Data, Materials, and Software Availability

All study data are included in the article and/or SI Appendix.

Acknowledgments

This work was supported by MnDRIVE Advancing Industry, Conserving Our Environment at the University of Minnesota, and preparation of PDMS microfluidic devices were conducted in the Minnesota Nano Center, which is supported by the NSF through the National Nano Coordinated Infrastructure Network (NNCI) under Award Number ECCS-2025124. We would like to thank Prof. William Harcombe and Dr. Jeremy Chacon in the College of Biological Sciences at the University of Minnesota for kindly donating the E. coli and M. extorquens strains.

Author contributions

S.H.L. and P.K.K. designed research; S.H.L. performed research; S.H.L., E.S., and P.K.K. analyzed data; and S.H.L., E.S., and P.K.K. wrote the paper.

Competing interests

The authors declare no competing interest.

Supporting Information

Appendix 01 (PDF)
Movie S1.
Timelapse video showing the aggregation of E. coli cells at the throat under lactose minimal medium condition. OD600 of 0.1 suspension was injected at a flow rate of 0.2 μL/min. Fluorescence images were taken every 1 minute, and the time on the videos shows hours and minutes.
Movie S2.
Timelapse video showing the aggregation of E. coli cells at the throat under carbondeprived medium (no growth) condition. OD600 of 0.1 suspension was injected at a flow rate of 0.2 μL/min. Fluorescence images were taken every 1 minute, and the time on the videos shows hours and minutes.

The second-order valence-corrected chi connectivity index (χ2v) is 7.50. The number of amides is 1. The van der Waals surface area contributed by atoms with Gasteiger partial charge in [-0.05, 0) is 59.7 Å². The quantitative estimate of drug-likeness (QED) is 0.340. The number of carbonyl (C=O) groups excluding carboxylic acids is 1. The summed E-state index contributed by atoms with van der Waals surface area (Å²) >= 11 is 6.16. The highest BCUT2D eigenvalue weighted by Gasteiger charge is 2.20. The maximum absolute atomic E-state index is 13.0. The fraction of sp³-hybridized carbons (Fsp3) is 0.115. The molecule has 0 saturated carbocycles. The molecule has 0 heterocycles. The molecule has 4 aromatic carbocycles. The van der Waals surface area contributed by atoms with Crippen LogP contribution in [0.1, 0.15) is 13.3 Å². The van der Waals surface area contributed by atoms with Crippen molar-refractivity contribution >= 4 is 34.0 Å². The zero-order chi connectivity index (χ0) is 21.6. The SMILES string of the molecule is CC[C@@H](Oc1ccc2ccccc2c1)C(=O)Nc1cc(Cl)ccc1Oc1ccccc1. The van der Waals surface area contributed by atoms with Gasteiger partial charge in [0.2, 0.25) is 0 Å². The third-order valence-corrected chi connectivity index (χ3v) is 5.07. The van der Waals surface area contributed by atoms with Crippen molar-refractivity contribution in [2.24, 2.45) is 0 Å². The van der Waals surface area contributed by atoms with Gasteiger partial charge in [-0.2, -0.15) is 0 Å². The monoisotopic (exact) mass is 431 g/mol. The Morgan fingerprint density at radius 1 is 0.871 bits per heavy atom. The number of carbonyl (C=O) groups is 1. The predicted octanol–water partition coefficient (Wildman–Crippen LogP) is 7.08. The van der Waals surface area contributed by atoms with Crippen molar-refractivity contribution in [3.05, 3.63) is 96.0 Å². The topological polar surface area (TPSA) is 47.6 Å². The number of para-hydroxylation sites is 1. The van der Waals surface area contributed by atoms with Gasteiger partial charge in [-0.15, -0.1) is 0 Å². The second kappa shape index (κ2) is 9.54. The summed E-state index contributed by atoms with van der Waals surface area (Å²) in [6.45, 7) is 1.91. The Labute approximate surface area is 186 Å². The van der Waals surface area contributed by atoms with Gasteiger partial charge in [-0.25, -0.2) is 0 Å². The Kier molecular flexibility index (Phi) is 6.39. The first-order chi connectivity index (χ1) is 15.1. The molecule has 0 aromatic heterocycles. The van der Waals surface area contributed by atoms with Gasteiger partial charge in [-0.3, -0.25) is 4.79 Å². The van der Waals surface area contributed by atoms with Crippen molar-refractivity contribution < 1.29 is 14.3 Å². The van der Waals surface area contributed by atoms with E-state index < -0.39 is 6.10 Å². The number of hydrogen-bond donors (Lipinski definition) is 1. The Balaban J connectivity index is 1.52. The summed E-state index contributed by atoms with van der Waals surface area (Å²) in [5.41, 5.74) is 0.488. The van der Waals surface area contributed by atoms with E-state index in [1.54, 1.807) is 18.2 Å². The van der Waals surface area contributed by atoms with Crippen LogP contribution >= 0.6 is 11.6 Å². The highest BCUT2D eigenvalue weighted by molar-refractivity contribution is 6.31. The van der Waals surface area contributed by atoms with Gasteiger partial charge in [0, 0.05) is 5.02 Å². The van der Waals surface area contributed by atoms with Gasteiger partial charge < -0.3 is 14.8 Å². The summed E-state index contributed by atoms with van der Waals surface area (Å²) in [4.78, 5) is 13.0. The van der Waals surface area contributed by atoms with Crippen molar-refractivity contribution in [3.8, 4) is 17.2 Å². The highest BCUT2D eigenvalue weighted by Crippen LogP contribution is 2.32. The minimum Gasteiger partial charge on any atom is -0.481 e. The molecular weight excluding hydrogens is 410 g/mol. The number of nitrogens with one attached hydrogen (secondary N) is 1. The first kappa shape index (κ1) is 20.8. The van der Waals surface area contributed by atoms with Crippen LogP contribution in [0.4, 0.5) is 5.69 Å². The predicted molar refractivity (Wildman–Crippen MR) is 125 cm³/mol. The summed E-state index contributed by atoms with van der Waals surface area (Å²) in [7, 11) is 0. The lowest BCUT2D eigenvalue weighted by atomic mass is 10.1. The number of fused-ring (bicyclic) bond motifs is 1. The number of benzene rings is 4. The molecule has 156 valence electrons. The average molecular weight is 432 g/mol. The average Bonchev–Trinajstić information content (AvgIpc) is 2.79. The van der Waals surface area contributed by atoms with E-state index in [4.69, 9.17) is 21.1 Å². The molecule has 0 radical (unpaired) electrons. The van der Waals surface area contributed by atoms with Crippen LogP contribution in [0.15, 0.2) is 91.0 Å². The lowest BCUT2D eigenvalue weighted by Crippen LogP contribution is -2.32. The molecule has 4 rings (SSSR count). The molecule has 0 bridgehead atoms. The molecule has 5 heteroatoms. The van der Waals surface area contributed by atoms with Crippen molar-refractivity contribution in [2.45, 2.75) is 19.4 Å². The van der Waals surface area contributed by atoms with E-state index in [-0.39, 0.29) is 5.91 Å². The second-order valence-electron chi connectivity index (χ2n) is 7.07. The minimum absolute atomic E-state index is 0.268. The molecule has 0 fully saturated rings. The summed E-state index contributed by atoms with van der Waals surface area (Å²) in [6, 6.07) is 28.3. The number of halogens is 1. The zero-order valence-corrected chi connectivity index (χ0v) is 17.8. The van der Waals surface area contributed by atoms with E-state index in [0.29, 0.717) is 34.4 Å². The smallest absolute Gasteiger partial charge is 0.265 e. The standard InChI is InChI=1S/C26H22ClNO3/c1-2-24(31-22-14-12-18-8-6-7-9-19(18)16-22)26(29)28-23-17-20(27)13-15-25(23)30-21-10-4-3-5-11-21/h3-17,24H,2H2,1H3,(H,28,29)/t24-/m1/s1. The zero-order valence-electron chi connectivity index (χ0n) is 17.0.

Movie S3.
Timelapse video showing the formation of streamer-like bioaggregate of E. coli cells at the throat under lactose minimal medium. OD600 of 0.1 suspension was injected at a flow rate of 0.75 μL/min. Fluorescence images were taken every 1 minute, and the time on the videos shows hours and minutes.

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Information & Authors

Information

Published in

Go to Proceedings of the National Academy of Sciences
Proceedings of the National Academy of Sciences
Vol. 120 | No. 14
April 4, 2023
PubMed: 36989304

Classifications

Data, Materials, and Software Availability

All study data are included in the article and/or SI Appendix.

Submission history

Received: March 14, 2022
Accepted: February 28, 2023
Published online: March 29, 2023
Published in issue: April 4, 2023

Keywords

  1. bioaggregate
  2. critical shear stress
  3. pore-throat flows
  4. microfluidics
  5. clogging

Acknowledgments

This work was supported by MnDRIVE Advancing Industry, Conserving Our Environment at the University of Minnesota, and preparation of PDMS microfluidic devices were conducted in the Minnesota Nano Center, which is supported by the NSF through the National Nano Coordinated Infrastructure Network (NNCI) under Award Number ECCS-2025124. We would like to thank Prof. William Harcombe and Dr. Jeremy Chacon in the College of Biological Sciences at the University of Minnesota for kindly donating the E. coli and M. extorquens strains.
Author Contributions
S.H.L. and P.K.K. designed research; S.H.L. performed research; S.H.L., E.S., and P.K.K. analyzed data; and S.H.L., E.S., and P.K.K. wrote the paper.
Competing Interests
The authors declare no competing interest.

Notes

This article is a PNAS Direct Submission.

Authors

Affiliations

Department of Earth and Environmental Sciences, University of Minnesota, Minneapolis, MN 55455
Institute of Environmental Engineering, ETH Zürich, Zürich 8093, Switzerland
Department of Earth and Environmental Sciences, University of Minnesota, Minneapolis, MN 55455
Saint Anthony Falls Laboratory, University of Minnesota, Minneapolis, MN 55455

Notes

1
To whom correspondence may be addressed. Email: [email protected].

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Rapid formation of bioaggregates and morphology transition to biofilm streamers induced by pore-throat flows
Proceedings of the National Academy of Sciences